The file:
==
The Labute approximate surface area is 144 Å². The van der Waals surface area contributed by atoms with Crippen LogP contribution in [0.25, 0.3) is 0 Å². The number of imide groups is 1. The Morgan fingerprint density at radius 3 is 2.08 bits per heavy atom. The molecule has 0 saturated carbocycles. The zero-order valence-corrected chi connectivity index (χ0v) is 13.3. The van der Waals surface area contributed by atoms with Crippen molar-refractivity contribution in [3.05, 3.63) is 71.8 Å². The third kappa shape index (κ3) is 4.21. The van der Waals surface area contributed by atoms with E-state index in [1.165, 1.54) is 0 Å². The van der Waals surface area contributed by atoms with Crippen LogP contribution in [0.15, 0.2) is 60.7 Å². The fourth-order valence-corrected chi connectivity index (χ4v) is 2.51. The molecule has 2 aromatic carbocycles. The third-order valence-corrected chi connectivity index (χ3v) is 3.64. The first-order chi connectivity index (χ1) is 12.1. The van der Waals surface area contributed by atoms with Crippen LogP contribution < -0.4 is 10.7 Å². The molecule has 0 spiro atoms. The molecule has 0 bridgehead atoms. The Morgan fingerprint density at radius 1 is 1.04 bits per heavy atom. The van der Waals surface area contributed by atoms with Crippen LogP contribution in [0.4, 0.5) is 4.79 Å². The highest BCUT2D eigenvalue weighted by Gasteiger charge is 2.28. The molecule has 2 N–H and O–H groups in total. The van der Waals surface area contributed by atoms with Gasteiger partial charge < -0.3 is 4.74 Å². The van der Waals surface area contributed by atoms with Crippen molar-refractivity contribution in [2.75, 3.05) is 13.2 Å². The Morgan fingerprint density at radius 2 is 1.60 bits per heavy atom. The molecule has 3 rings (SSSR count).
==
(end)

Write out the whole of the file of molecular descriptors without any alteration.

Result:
The Labute approximate surface area is 144 Å². The van der Waals surface area contributed by atoms with Crippen LogP contribution in [0.25, 0.3) is 0 Å². The number of imide groups is 1. The Morgan fingerprint density at radius 3 is 2.08 bits per heavy atom. The molecule has 0 saturated carbocycles. The zero-order valence-corrected chi connectivity index (χ0v) is 13.3. The van der Waals surface area contributed by atoms with Crippen molar-refractivity contribution in [3.05, 3.63) is 71.8 Å². The third kappa shape index (κ3) is 4.21. The van der Waals surface area contributed by atoms with E-state index in [1.165, 1.54) is 0 Å². The van der Waals surface area contributed by atoms with Crippen LogP contribution in [0.15, 0.2) is 60.7 Å². The fourth-order valence-corrected chi connectivity index (χ4v) is 2.51. The molecule has 2 aromatic carbocycles. The third-order valence-corrected chi connectivity index (χ3v) is 3.64. The first-order chi connectivity index (χ1) is 12.1. The van der Waals surface area contributed by atoms with Crippen LogP contribution < -0.4 is 10.7 Å². The molecule has 0 spiro atoms. The molecule has 0 bridgehead atoms. The Morgan fingerprint density at radius 1 is 1.04 bits per heavy atom. The van der Waals surface area contributed by atoms with Crippen LogP contribution in [0.4, 0.5) is 4.79 Å². The highest BCUT2D eigenvalue weighted by Gasteiger charge is 2.28. The molecule has 2 N–H and O–H groups in total. The van der Waals surface area contributed by atoms with Gasteiger partial charge < -0.3 is 4.74 Å². The van der Waals surface area contributed by atoms with Crippen molar-refractivity contribution in [2.75, 3.05) is 13.2 Å². The Morgan fingerprint density at radius 2 is 1.60 bits per heavy atom. The molecule has 3 rings (SSSR count).